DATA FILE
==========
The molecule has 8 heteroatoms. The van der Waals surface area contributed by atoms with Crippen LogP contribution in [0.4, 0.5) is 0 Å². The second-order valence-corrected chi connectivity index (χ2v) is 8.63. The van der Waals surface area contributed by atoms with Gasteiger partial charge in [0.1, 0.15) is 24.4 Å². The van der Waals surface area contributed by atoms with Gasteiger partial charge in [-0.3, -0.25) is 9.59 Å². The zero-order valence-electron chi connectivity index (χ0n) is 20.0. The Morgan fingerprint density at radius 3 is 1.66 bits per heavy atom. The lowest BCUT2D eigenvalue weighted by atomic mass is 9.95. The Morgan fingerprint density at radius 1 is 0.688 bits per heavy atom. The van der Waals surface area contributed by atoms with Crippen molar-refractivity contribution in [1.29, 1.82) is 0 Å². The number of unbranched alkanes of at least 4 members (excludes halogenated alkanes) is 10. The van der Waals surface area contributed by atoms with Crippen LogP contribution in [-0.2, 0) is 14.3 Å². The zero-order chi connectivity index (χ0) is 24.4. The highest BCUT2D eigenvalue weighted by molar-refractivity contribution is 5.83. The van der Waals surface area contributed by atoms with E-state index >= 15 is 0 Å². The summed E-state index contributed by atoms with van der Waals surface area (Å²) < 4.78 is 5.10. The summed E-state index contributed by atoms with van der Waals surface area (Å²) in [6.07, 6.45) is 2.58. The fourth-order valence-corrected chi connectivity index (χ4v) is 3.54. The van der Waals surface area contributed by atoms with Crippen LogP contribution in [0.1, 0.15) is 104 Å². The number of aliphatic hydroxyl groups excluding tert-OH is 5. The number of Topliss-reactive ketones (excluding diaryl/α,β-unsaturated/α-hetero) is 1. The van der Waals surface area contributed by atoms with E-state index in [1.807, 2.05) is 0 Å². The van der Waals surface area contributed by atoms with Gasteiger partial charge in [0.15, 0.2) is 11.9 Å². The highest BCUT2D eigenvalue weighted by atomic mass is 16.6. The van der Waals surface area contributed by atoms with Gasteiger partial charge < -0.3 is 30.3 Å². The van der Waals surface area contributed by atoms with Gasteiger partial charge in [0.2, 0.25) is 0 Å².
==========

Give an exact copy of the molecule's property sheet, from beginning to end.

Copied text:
The molecule has 8 heteroatoms. The van der Waals surface area contributed by atoms with Crippen LogP contribution in [0.4, 0.5) is 0 Å². The second-order valence-corrected chi connectivity index (χ2v) is 8.63. The van der Waals surface area contributed by atoms with Gasteiger partial charge in [0.1, 0.15) is 24.4 Å². The van der Waals surface area contributed by atoms with Gasteiger partial charge in [-0.3, -0.25) is 9.59 Å². The zero-order valence-electron chi connectivity index (χ0n) is 20.0. The Morgan fingerprint density at radius 3 is 1.66 bits per heavy atom. The lowest BCUT2D eigenvalue weighted by atomic mass is 9.95. The Morgan fingerprint density at radius 1 is 0.688 bits per heavy atom. The van der Waals surface area contributed by atoms with Crippen molar-refractivity contribution in [1.29, 1.82) is 0 Å². The number of unbranched alkanes of at least 4 members (excludes halogenated alkanes) is 10. The van der Waals surface area contributed by atoms with Crippen LogP contribution in [-0.2, 0) is 14.3 Å². The zero-order chi connectivity index (χ0) is 24.4. The highest BCUT2D eigenvalue weighted by molar-refractivity contribution is 5.83. The van der Waals surface area contributed by atoms with E-state index >= 15 is 0 Å². The summed E-state index contributed by atoms with van der Waals surface area (Å²) < 4.78 is 5.10. The summed E-state index contributed by atoms with van der Waals surface area (Å²) in [6.07, 6.45) is 2.58. The fourth-order valence-corrected chi connectivity index (χ4v) is 3.54. The van der Waals surface area contributed by atoms with Crippen LogP contribution in [0.1, 0.15) is 104 Å². The number of aliphatic hydroxyl groups excluding tert-OH is 5. The number of Topliss-reactive ketones (excluding diaryl/α,β-unsaturated/α-hetero) is 1. The van der Waals surface area contributed by atoms with E-state index in [1.807, 2.05) is 0 Å². The van der Waals surface area contributed by atoms with Gasteiger partial charge in [0.15, 0.2) is 11.9 Å². The highest BCUT2D eigenvalue weighted by atomic mass is 16.6. The van der Waals surface area contributed by atoms with Gasteiger partial charge < -0.3 is 30.3 Å². The van der Waals surface area contributed by atoms with Gasteiger partial charge in [0.2, 0.25) is 0 Å².